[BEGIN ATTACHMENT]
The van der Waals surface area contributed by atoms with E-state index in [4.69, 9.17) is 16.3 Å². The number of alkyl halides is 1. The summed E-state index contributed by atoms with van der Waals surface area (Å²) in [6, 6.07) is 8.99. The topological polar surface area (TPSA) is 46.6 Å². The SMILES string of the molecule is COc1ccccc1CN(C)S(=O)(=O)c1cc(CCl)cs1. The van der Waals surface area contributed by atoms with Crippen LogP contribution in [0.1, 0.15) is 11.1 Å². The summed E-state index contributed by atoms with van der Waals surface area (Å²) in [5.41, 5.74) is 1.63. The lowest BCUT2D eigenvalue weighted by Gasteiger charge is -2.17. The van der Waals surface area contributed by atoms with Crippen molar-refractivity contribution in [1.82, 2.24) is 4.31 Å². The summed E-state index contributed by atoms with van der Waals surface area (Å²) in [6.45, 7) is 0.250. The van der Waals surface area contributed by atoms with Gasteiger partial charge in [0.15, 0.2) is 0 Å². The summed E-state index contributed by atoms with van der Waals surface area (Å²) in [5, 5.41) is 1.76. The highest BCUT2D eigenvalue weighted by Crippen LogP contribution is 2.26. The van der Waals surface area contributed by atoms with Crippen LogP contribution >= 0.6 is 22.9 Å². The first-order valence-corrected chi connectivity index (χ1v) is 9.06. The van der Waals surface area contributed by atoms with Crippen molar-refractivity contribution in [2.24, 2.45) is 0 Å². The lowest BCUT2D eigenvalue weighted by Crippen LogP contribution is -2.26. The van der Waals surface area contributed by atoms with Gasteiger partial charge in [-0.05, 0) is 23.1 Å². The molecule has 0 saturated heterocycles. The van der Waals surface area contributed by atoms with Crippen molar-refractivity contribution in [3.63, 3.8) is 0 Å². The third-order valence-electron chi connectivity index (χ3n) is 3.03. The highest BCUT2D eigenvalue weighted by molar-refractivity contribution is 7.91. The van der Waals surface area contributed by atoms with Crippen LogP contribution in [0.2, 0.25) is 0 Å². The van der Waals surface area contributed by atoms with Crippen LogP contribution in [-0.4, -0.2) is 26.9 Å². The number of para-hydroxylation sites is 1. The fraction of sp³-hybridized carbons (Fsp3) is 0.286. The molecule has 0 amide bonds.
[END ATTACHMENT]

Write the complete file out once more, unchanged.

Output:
The van der Waals surface area contributed by atoms with E-state index in [4.69, 9.17) is 16.3 Å². The number of alkyl halides is 1. The summed E-state index contributed by atoms with van der Waals surface area (Å²) in [6, 6.07) is 8.99. The topological polar surface area (TPSA) is 46.6 Å². The SMILES string of the molecule is COc1ccccc1CN(C)S(=O)(=O)c1cc(CCl)cs1. The van der Waals surface area contributed by atoms with Crippen LogP contribution in [0.1, 0.15) is 11.1 Å². The summed E-state index contributed by atoms with van der Waals surface area (Å²) in [5.41, 5.74) is 1.63. The lowest BCUT2D eigenvalue weighted by Gasteiger charge is -2.17. The van der Waals surface area contributed by atoms with Crippen molar-refractivity contribution in [1.82, 2.24) is 4.31 Å². The summed E-state index contributed by atoms with van der Waals surface area (Å²) in [6.45, 7) is 0.250. The van der Waals surface area contributed by atoms with Gasteiger partial charge in [0.15, 0.2) is 0 Å². The summed E-state index contributed by atoms with van der Waals surface area (Å²) in [5, 5.41) is 1.76. The highest BCUT2D eigenvalue weighted by Crippen LogP contribution is 2.26. The van der Waals surface area contributed by atoms with Crippen LogP contribution >= 0.6 is 22.9 Å². The first-order valence-corrected chi connectivity index (χ1v) is 9.06. The van der Waals surface area contributed by atoms with Crippen molar-refractivity contribution in [2.24, 2.45) is 0 Å². The lowest BCUT2D eigenvalue weighted by Crippen LogP contribution is -2.26. The van der Waals surface area contributed by atoms with Gasteiger partial charge in [-0.05, 0) is 23.1 Å². The molecule has 0 saturated heterocycles. The van der Waals surface area contributed by atoms with Crippen molar-refractivity contribution in [3.63, 3.8) is 0 Å². The third-order valence-electron chi connectivity index (χ3n) is 3.03. The highest BCUT2D eigenvalue weighted by molar-refractivity contribution is 7.91. The van der Waals surface area contributed by atoms with Crippen LogP contribution in [0.2, 0.25) is 0 Å². The van der Waals surface area contributed by atoms with Crippen LogP contribution in [-0.4, -0.2) is 26.9 Å². The number of para-hydroxylation sites is 1. The fraction of sp³-hybridized carbons (Fsp3) is 0.286. The molecule has 0 amide bonds.